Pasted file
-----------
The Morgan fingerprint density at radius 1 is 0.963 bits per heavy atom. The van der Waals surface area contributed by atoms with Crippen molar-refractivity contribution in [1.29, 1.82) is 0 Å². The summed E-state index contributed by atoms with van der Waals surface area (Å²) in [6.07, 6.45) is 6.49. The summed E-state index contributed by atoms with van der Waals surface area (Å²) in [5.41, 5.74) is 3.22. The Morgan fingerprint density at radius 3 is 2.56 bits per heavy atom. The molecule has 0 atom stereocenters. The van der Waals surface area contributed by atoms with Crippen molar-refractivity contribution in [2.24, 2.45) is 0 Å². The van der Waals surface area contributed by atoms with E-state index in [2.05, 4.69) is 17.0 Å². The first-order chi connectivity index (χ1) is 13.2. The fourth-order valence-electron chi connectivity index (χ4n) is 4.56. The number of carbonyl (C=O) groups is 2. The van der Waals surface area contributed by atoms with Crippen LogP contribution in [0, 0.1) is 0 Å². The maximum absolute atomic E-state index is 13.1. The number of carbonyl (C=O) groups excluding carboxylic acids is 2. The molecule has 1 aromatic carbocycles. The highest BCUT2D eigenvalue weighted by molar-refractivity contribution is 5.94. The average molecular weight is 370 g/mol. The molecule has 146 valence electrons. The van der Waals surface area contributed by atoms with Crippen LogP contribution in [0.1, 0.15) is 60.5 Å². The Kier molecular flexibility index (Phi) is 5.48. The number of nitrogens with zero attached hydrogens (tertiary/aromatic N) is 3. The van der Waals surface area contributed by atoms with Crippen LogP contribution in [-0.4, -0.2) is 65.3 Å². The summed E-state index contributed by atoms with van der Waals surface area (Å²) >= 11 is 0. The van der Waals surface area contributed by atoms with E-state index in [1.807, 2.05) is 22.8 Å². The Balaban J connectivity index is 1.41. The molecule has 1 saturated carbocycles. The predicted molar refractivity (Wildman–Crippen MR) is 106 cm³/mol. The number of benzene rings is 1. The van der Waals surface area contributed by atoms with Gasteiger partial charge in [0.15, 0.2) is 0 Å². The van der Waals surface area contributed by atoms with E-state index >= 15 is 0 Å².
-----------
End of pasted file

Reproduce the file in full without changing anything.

The Morgan fingerprint density at radius 1 is 0.963 bits per heavy atom. The van der Waals surface area contributed by atoms with Crippen molar-refractivity contribution in [1.29, 1.82) is 0 Å². The summed E-state index contributed by atoms with van der Waals surface area (Å²) in [6.07, 6.45) is 6.49. The summed E-state index contributed by atoms with van der Waals surface area (Å²) in [5.41, 5.74) is 3.22. The Morgan fingerprint density at radius 3 is 2.56 bits per heavy atom. The molecule has 0 atom stereocenters. The van der Waals surface area contributed by atoms with Crippen molar-refractivity contribution in [2.24, 2.45) is 0 Å². The van der Waals surface area contributed by atoms with E-state index in [2.05, 4.69) is 17.0 Å². The first-order chi connectivity index (χ1) is 13.2. The fourth-order valence-electron chi connectivity index (χ4n) is 4.56. The number of carbonyl (C=O) groups is 2. The van der Waals surface area contributed by atoms with Crippen LogP contribution in [0, 0.1) is 0 Å². The maximum absolute atomic E-state index is 13.1. The number of carbonyl (C=O) groups excluding carboxylic acids is 2. The molecule has 1 aromatic carbocycles. The highest BCUT2D eigenvalue weighted by molar-refractivity contribution is 5.94. The average molecular weight is 370 g/mol. The molecule has 146 valence electrons. The van der Waals surface area contributed by atoms with Crippen LogP contribution in [0.1, 0.15) is 60.5 Å². The Kier molecular flexibility index (Phi) is 5.48. The number of nitrogens with zero attached hydrogens (tertiary/aromatic N) is 3. The van der Waals surface area contributed by atoms with Crippen LogP contribution in [-0.4, -0.2) is 65.3 Å². The summed E-state index contributed by atoms with van der Waals surface area (Å²) >= 11 is 0. The van der Waals surface area contributed by atoms with E-state index in [1.807, 2.05) is 22.8 Å². The Balaban J connectivity index is 1.41. The molecule has 1 saturated carbocycles. The predicted molar refractivity (Wildman–Crippen MR) is 106 cm³/mol. The number of benzene rings is 1. The van der Waals surface area contributed by atoms with Gasteiger partial charge in [0.15, 0.2) is 0 Å². The van der Waals surface area contributed by atoms with E-state index >= 15 is 0 Å².